'Eureka Day' review – an incredibly funny satire of a modern conundrum

Marianka Swain
Marianka Swain

How do you weigh duty to yourself and your loved ones versus duty to the whole community? It’s a theoretical conundrum which became extremely concrete for us all during the pandemic, but it was an ongoing issue in the United States long before that – as Jonathan Spector’s sharply comic and fascinatingly prescient 2018 play, Eureka Day, attests. And, although aspects here do feel very specifically American, there’s also plenty of resonance in this slick European premiere.

The setting is a privileged private elementary school, the titular Eureka Day, in liberal Berkeley, California. Carina, a new African-American parent at the institution, is our point of entry into its earnestly progressive board meeting: an “open room” where decisions are made by consensus, not vote, and everyone’s “unique perspective” is valued.

In theory, anyway. In practice, Eli – a stay-at-home dad with a man-bun – constantly interrupts the women in the room, and the sanctimonious veterans tend to patronise Carina. But they speak the careful language of inclusion, using gender-neutral pronouns for the kids, explaining how a production of Peter Pan was too colonialist, and fretting over which ethnicities should be used in a dropdown registration form.

However, the delicious irony of Spector’s play is that when this group is faced with a real conundrum in which their individual decisions affect everyone, their performative respectfulness is exposed as a sham. That very modern crisis? A mumps outbreak, made worse by multiple parents refusing to get their children the MMR vaccine. The school is now in danger of closing after the health board orders that unvaccinated kids stay quarantined, and, naturally, its financial problems are exacerbated by a recent outsize spend on converting the bathrooms into all-gender.

There’s an oddly meta aspect to all of this: the Old Vic itself got into a row after promising more ladies’ loos during its refurbishment in 2019, then instead switching to gender-neutral ones. The theatre also made headlines when it decided to drop Terry Gilliam’s recent revival of Into the Woods because the director’s contentious comments apparently made some feel uncomfortable.

So, this is not just rich dramatic terrain, but bold programming from the Old Vic – and it’s amply rewarded. In this hugely engaging piece, Spector doesn’t set out to lecture, or to condemn. Although most of this particular audience likely supports vaccination, its benefits proven by scientific evidence, he gives sympathetic time to the doubters too. In fact, an emotional revelation in the second half almost tips the scales too far in favour of anti-vaxxers.

But above all, Eureka Day is incredibly funny. The first act closes with a disastrous virtual town hall meeting, in which the board’s woolly reassurances are completely drowned out by a sea of comments, projected onto the back wall. It’s the perfect encapsulation of how things spiral out of control online: the petty corrections, false claims, tangents, emojis, all-caps anger, shared links to conspiracy theory sites, and, of course, the inevitable reference to Nazis. It’s easily the most I’ve laughed in a theatre this year.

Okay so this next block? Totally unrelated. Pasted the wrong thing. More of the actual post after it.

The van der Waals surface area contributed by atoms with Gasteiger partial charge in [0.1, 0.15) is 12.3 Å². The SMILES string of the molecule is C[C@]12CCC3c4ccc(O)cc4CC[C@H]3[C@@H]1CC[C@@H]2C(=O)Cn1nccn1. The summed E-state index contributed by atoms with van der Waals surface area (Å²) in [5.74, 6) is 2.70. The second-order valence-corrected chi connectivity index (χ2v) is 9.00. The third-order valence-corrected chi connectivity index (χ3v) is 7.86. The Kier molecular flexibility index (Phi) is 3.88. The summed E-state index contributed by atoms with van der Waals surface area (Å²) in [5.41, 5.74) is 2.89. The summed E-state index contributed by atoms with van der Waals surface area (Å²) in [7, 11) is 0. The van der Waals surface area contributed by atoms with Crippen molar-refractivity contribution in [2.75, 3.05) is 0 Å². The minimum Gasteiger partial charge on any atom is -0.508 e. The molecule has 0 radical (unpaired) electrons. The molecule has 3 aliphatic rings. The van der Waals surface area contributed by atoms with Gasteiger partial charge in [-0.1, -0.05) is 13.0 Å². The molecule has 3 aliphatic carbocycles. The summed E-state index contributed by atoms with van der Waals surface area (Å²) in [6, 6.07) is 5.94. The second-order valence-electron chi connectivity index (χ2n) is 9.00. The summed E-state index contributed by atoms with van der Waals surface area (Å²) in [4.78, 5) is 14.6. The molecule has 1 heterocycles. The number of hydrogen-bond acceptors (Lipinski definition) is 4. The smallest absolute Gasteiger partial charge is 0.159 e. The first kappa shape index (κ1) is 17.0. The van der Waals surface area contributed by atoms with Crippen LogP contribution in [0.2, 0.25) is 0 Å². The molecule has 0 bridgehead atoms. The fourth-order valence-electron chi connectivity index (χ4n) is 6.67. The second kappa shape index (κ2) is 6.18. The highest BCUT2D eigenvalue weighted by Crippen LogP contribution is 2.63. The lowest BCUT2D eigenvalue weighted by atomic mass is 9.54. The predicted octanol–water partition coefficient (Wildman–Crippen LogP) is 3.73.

The dramatic side isn’t quite as effective – Spector develops the arguments more fully than the necessarily schematic characters – but a superb cast fills in the gaps. Oscar-winning Hollywood star Helen Hunt is the big name here, yet proves a generous company member. She effectively underplays her big monologue in the second half, and builds up a complex picture of a well-meaning, intelligent but fundamentally traumatised parent.

American actor Mark McKinney, also making his London theatre debut, is hilarious as the socks-and-sandals-wearing, folksy-wisdom-spouting, anxiously peace-making hippie Don. Ben Schnetzer is perfectly insufferable as the OTT woke ally Eli, who later unravels when he has to deal with a shattering tragedy, and Kirsten Foster likewise shines when her May is forced from complacent passivity to hysteria in the face of grim consequences.

But Susan Kelechi Watson, excellent as the watchful Carina, probably has the most interesting arc, growing in power, confidence and pragmatic ruthlessness as the occasion demands – and exposing systemetic prejudice along the way.

Katy Rudd’s crisp production is beautiful paced, and Rob Howell’s design has a neat double meaning. At first you take pleasure in its colourful stick-figure children all holding hands; later, it looks horribly like the swift transfer of infection in an unvaccinated community. And of course, all of this hits home post-Covid; terms like “herd immunity” are particularly charged.

But Spector’s play gets to the root of a deeper issue: our increasingly polarised world, in which arguments are based on feeling, not fact, and we become ever-more entrenched in our culture-wars tribes. The kind of utopian consensus proposed by the Eureka Day board now feels like a pipe dream. At least we can all agree that the Old Vic is supplying a brilliantly funny and cleverly thought-provoking response.

Eureka Day is at the Old Vic to 31 October. Book Eureka Day tickets on London Theatre.

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Photo credit: The cast of Eureka Day (Photo by Manuel Harlan)

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